Staying Calm in Chaos

Staying Calm in Chaos - John 18

Sermon on Staying Calm in the Face of Adversity

Each of us experiences moments of suffering and hardship. Yet, how we handle those moments says a lot about our spiritual character. In John 18, Jesus models the art of staying calm in the face of adversity.

John 18 begins with Judas’ betrayal of Jesus leading through Jesus standing before Pilate. It includes Jesus being questioned by the priests and Peter’s repeated denials of being connected to Jesus. In the midst of the chaos that was leading to Jesus’ crucifixion, there were conflicting ideas that were swirling. The tension between Pilate and Jesus, the betrayal of Jesus by Judas, and the tension between politics and religion. In this chaos Jesus maintained His peaceful nature and found calm in the storm.

Parallel accounts of the events in John 18 are recording in the other three gospels:

Listen as Pastor Dwight expounds further upon on the significance of these events.

Notes: Sermon available for online listening until February 2nd, 2020. To view more sermons, visit our Sermon Archive.

Bulletin Message from the Pastor

Getting to the Kingdom of Heaven

In order for a kingdom to exist, it needs a few things. First, a kingdom requires a place, that is, a defined area. Secondly, a kingdom needs a king. And lastly, a kingdom needs subjects to be ruled over. These things are true of earthly kingdoms in which the population is ruled by a king in a confined area.

The Kingdom of God is not exactly like an earthly kingdom. In the first place, the boundaries of God’s Kingdom are in the spiritual heart and soul of those whom He created. John the Baptist, as well as Jesus, preached that belief in Jesus as the Son of God and repentance of one’s sins are prerequisites for entrance into the kingdom. Jesus spoke in Mark 1:15 saying, “The time is fulfilled and the kingdom of God is at hand; repent and believe in the good news.”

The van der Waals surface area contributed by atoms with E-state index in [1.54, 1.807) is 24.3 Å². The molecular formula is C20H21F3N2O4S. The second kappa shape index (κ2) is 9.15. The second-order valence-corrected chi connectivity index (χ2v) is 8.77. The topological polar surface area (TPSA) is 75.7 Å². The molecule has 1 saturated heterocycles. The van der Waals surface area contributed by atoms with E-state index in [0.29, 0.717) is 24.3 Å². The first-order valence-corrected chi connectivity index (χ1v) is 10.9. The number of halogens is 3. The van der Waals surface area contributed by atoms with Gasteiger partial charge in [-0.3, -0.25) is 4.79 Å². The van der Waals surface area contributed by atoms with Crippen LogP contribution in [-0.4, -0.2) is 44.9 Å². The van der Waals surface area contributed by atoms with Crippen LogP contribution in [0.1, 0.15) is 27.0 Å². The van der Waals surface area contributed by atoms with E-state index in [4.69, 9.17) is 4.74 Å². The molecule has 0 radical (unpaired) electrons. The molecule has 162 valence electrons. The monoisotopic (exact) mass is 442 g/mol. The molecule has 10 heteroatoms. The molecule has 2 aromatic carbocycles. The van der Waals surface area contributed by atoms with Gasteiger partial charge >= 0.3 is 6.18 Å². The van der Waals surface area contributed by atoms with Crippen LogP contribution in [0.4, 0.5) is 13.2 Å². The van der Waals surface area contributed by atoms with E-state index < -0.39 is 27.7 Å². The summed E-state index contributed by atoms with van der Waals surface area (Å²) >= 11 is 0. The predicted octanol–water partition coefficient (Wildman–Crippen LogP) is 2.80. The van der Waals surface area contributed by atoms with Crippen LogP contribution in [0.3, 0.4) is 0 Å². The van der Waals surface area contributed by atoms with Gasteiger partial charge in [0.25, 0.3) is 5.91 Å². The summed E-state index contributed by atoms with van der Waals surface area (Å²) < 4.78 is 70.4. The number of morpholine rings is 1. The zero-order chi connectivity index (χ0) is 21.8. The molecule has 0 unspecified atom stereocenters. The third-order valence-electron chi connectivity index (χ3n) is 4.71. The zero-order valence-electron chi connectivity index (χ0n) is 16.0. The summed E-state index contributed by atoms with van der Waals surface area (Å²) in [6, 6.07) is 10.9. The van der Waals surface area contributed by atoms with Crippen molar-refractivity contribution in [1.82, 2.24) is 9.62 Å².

Unlike earthly kingdoms, the Kingdom of God exists in our minds, souls, and spirits. The Greek word “kingdom” means to rule. The Kingdom, therefore, is the rule of God in our hearts. We choose to acknowledge God’s rule in us or choose to reject it based upon our obedience (or disobedience) to His will. Keep in mind, though, that God is really in charge whether we accept Him or reject Him.

While speaking to Nicodemus, Jesus said to him:

“Truly, truly, I say to you, unless one is born again he cannot see the kingdom of God.” Nicodemus said to Him, “How can a man be born when he is old? He cannot enter a second time into his mother’s womb and be born, can he?” Jesus answered, “Truly, truly, I say to you, unless one is born of water and the Spirit he cannot enter into the kingdom of God.

John 3:3-5

Being in the Kingdom

Citizenship in the kingdom of God is predicated on being spiritually reborn and being sealed with the Holy Spirit. As citizens of this spiritual kingdom, it is our function to tell others of our conversion and to demonstrate our allegiance to Him by doing His will. As believers of Christ, we are to worship Him as Lord. Acknowledging Christ as Lord is, in effect, recognizing His reign. We are to live out His teaching and live in anticipation of His return.

When Jesus taught His disciples how to pray, part of the directive was to pray that God’s Kingdom would come into full fruition on earth: “Your kingdom come, your will be done, on earth as it is in heaven” (Matthew 6:10). Let us pray that His will be done in us as in others.

Pastor Dwight <><